Early on, my career interests centered on habitat conservation. My Master’s research at the University of Vermont (M.S., Natural Resource Planning) focused on identifying optimal reserves for representing biodiversity, while incorporating tradeoffs with economic-based land uses. Over time, as my understanding of the causes of threats to habitat expanded, my research interests have shifted from how we can best protect habitat to understanding the inter-relationship of humans and our environment. As such, I recently returned to school for a PhD to focus on exploring sustainability as it applies to land use.
At the University of Maine, I am on the Alternative Futures team within the Sustainability Solutions Initiative, a 5-year NSF-funded initiative for exploring sustainable solutions within the state of Maine. My advisors are Rob Lilieholm here in the School of Forest Resources and Chris Cronan, an ecosystem ecologist in the School of Biology and Ecology. Our team is currently investigating complementarity and conflict among land uses within the Lower Penobscot River Watershed in Maine. By identifying suitability of areas for each of these land uses and then examining what happens under multiple scenarios, such a process can identify where potential land use conflicts may occur in the future. This highly visual approach provides an easy way of communicating complex processes as we look towards an uncertain future. I am excited by the prospect of contributing to an effort with such utility and potential for application to planning.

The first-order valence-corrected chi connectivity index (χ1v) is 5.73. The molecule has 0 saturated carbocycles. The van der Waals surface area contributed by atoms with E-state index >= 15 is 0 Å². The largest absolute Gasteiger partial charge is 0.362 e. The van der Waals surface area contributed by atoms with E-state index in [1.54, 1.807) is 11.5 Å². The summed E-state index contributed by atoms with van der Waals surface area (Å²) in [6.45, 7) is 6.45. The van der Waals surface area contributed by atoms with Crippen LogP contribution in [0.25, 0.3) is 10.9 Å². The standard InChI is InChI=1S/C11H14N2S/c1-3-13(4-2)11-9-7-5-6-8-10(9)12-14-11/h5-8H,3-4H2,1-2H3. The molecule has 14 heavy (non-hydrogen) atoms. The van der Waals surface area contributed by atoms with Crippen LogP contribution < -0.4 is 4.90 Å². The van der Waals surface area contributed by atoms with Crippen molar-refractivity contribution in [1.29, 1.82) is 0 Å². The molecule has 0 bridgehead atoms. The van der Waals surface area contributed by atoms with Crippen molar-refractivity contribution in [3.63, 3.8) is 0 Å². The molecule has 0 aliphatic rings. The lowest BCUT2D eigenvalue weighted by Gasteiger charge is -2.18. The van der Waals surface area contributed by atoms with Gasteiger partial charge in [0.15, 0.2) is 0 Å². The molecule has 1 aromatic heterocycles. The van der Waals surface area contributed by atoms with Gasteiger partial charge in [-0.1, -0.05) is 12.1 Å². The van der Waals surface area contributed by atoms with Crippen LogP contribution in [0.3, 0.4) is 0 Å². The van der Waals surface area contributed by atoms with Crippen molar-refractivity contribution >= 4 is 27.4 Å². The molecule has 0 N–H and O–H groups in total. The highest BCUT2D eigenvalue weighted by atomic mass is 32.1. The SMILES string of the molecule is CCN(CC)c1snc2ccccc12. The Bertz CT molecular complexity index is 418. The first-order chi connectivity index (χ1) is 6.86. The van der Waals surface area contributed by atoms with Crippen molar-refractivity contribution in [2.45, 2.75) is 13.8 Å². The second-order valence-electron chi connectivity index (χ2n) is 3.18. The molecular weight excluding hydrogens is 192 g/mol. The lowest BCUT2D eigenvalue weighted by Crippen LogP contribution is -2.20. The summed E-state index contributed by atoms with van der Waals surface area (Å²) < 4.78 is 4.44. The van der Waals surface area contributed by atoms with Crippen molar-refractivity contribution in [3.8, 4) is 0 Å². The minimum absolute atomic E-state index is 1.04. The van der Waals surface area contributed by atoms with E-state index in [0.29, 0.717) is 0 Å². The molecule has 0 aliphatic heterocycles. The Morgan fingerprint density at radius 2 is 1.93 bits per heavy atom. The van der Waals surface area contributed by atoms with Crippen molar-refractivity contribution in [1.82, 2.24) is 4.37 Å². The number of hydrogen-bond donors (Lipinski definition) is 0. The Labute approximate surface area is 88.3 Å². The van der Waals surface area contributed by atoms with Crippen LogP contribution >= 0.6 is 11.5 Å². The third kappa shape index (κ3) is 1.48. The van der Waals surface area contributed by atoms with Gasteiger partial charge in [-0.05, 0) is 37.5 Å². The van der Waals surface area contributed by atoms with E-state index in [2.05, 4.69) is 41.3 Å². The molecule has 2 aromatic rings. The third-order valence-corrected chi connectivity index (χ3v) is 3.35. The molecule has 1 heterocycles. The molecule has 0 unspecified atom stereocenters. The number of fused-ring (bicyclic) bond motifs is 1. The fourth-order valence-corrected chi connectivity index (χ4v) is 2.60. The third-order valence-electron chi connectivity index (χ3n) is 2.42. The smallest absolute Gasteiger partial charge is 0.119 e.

Related to our team’s research, I am currently in the process of identifying and honing in on my dissertation research. At present, my research interests include understanding individual preferences for household location, developing spatial models of land use change based upon individual decisions within regulatory constraints, and understanding the causes of decentralized and centralized land use patterns and the success of related economic incentives.
A newcomer to Maine, I am enjoying the snowy winters, expansive forests, and numerous recreation opportunities found within the small-town New England settlement pattern.